The recently excavated Nateshwar archaeological site bears witness to the Bengal region’s thousand-year-old history, with its pyramid-shaped stupas, wide walkways, mandaps and households. Ranging from biological remains of flora and fauna, to terracotta, metal and stone artefacts and unique architecture, the archaeological findings at Nateshwar paint the picture of an ancient civilisation that once dwelled in the country we now call home.
After the remarkable feat of excavating the Wari-Bateshwar ruins, Dr Sufi Mustafizur Rahman, professor of archaeology at Jahangirnagar University, is the director of this project.
“The archaeological site of Nateshwar in Bikrampur has the potential to become a centre of Buddhist culture in South Asia, and earn its place as a world heritage site. From last December to March, we have conducted archaeological survey and excavation, discovering pyramid-shaped structures, and other important artefacts,” said Dr Sufi in a press briefing at Nateshwar excavation site in Munshiganj’s Tongibari upazila recently.
With support from the cultural affairs ministry and government’s archaeology division, this excavation and research project is being supervised by Bikrampur Foundation. The work began in 2010.
Dr Sufi mentioned, “In the years 2013-18, over 5,000 square metres of land was discovered. Last year, we excavated ancient residential structures in Ballalbari.” On the pyramid-like structure, Dr Sufi said, “This is a Buddhist stupa, akin to other stupas of this subcontinent such as Sanchi, Bharhut, Amaravati etc.”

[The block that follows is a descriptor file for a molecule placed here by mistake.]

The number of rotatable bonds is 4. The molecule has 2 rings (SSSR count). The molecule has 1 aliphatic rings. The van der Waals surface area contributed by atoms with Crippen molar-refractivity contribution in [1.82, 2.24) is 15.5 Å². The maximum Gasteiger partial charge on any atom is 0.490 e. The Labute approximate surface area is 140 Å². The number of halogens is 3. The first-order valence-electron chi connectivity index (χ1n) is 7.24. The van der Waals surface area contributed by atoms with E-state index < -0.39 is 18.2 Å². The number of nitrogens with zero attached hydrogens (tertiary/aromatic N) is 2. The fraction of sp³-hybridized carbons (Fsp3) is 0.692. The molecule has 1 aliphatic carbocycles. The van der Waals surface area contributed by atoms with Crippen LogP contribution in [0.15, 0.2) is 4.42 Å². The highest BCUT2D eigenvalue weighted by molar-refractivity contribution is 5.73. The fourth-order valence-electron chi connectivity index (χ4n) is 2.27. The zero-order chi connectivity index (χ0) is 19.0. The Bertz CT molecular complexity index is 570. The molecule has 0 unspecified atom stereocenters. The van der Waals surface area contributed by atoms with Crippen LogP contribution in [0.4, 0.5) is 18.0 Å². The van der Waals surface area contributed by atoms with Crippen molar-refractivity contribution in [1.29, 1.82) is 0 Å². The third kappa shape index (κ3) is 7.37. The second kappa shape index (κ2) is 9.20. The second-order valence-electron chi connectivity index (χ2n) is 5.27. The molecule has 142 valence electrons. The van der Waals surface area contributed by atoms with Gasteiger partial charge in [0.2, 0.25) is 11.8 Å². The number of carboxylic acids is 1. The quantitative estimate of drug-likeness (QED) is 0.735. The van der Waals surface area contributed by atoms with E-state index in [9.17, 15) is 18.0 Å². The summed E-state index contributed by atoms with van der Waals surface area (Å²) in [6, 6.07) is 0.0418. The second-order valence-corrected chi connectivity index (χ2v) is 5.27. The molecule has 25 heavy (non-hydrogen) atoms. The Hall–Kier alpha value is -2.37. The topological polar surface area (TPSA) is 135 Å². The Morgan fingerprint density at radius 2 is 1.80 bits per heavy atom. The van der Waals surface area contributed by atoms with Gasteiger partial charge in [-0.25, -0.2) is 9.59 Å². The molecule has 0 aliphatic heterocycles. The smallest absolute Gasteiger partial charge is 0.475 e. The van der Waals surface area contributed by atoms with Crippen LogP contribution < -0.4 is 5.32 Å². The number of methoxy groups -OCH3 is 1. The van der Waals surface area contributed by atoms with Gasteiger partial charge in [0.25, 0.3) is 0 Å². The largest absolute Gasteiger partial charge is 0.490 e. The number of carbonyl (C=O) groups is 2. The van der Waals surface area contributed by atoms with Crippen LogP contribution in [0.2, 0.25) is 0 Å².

“Preliminary excavation was done in nine sites in the years 2010-13. We discovered six rooms where monks once lived, one mandap (worship pavilion), and pentagonal stupa in Rampal union. In 2013 at Nateshwar’s Deul area, we found a Buddhist temple, octagonal stupas, brick walkway and drains,” he added.
Keeping in mind the huge scale and scope of the preservation work, Bikrampur Foundation partnered up with the Institute of Cultural Relics and Archaeology in China’s Hunan province. “Through carbon dating, we have determined two timelines for the Buddhist residences – 780-950 AD for the first period and 950-1223 AD for the second,” said Dr Sufi.
There is a temple made of brick, three octagonal stupas with mandap, 51-metre long brick roads, multiple rooms and hall rooms, and entryway. Before the rainy season hits in full swing, the archaeological sites will be specially protected to prevent water from getting in, said Dr Sufi. He also announced the end of this phase of the excavation for the year.
State Minister for Cultural Affairs, KM Khalid said at the briefing, “These archaeological treasures must be preserved. Detailed research efforts will reveal the correct history of this site to enrich Bengali culture.”
Abdul Gani, a local teacher who visited the site, said, “This discovery has the potential to change the face of this area. These valuable artefacts must be protected at any cost.”